Health News Roundup

The data that could help patients of color pick their doctors, and more in this week’s roundup

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Mothers of color can’t see if providers have a history of mistreatment. Why not?
Sarah Kwon, KFF Health News, Oct. 6
Research has spotlighted racial discrimination by maternity care providers and the role it may play in one of the country’s most vexing health disparities: Black women experience the worst birthing outcomes, a gap not explained by income or education. Consumer ratings sites rarely identify patient experiences by race or ethnicity and hospitals are under no obligation to reveal the racial and ethnic breakdowns of their patient satisfaction scores. Yet that information could help hold maternity care providers and hospitals accountable and could empower expectant mothers in finding quality obstetric care.

COVID vaccine uptake in CT slow as rollout shifts, exacerbating existing inequities
Jordan Nathaniel Fenster, CT Insider, Oct. 9
Gone are the mass vaccination sites. Gone are the mobile vaccination clinics and pop-up vaccination tents. Gone, for the most part, are “trusted ambassadors” working to bridge inequities in vaccine uptake among communities of color. The shift from federally funded and managed COVID vaccine rollout to a privatized model, experts say, has kept vaccine uptake low despite the bump in COVID cases, exacerbating existing inequities.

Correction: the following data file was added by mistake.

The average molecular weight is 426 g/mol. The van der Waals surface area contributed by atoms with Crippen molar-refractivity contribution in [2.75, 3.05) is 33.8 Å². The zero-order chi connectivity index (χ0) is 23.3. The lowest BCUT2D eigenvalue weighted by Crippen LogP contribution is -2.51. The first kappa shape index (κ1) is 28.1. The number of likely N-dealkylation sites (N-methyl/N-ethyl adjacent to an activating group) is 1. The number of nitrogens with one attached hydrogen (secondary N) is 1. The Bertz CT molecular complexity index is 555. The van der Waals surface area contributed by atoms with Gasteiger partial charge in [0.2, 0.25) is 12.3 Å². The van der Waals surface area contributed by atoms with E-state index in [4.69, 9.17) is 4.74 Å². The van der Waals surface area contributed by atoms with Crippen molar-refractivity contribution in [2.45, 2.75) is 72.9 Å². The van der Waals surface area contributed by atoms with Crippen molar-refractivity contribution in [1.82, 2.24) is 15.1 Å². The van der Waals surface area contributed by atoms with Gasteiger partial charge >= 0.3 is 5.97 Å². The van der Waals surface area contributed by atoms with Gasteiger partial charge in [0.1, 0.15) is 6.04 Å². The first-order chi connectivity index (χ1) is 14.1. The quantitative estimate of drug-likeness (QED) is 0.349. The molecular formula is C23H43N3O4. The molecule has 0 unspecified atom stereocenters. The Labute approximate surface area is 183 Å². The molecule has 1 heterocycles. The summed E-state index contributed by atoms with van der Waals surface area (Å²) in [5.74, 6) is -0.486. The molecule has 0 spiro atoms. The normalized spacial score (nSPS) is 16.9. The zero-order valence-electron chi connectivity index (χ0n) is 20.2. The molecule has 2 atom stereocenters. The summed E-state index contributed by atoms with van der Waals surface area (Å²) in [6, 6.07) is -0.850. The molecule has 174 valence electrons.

The U.S. mental health crisis is taking an uneven toll
Caitlin Owens, Axios, Oct. 11
A trio of new studies paints a grim picture of how overdose deaths, depression and barriers to care are weighing heaviest on disadvantaged and minority groups — and are aligning to widen health disparities. While behavioral health issues seep into nearly every corner of American life, many experts say interventions have to be built around “precision psychology” that factors in social determinants and can predict which subgroups benefit the most. A one-size-fits-all approach could widen gaps in length and quality of life, the experts caution.

Chronic kidney disease raises risk of sudden cardiac arrest among Hispanics and Latinos
Anika Nayak, STAT, Oct. 11
Chronic kidney disease was the strongest risk factor for sudden cardiac arrest among Hispanic and Latino adults in the first study to evaluate this population in the U.S. for risk factors of this major cause of death. Historically, Hispanic and Latino individuals have been underrepresented in cardiovascular disease research. “Sudden cardiac arrest is a major cause of death, yet little is known about risk factors for SCA among Hispanic and Latino individuals, who make up about 19% of the U.S. population,” said Kyndaron Reinier, the paper’s lead author.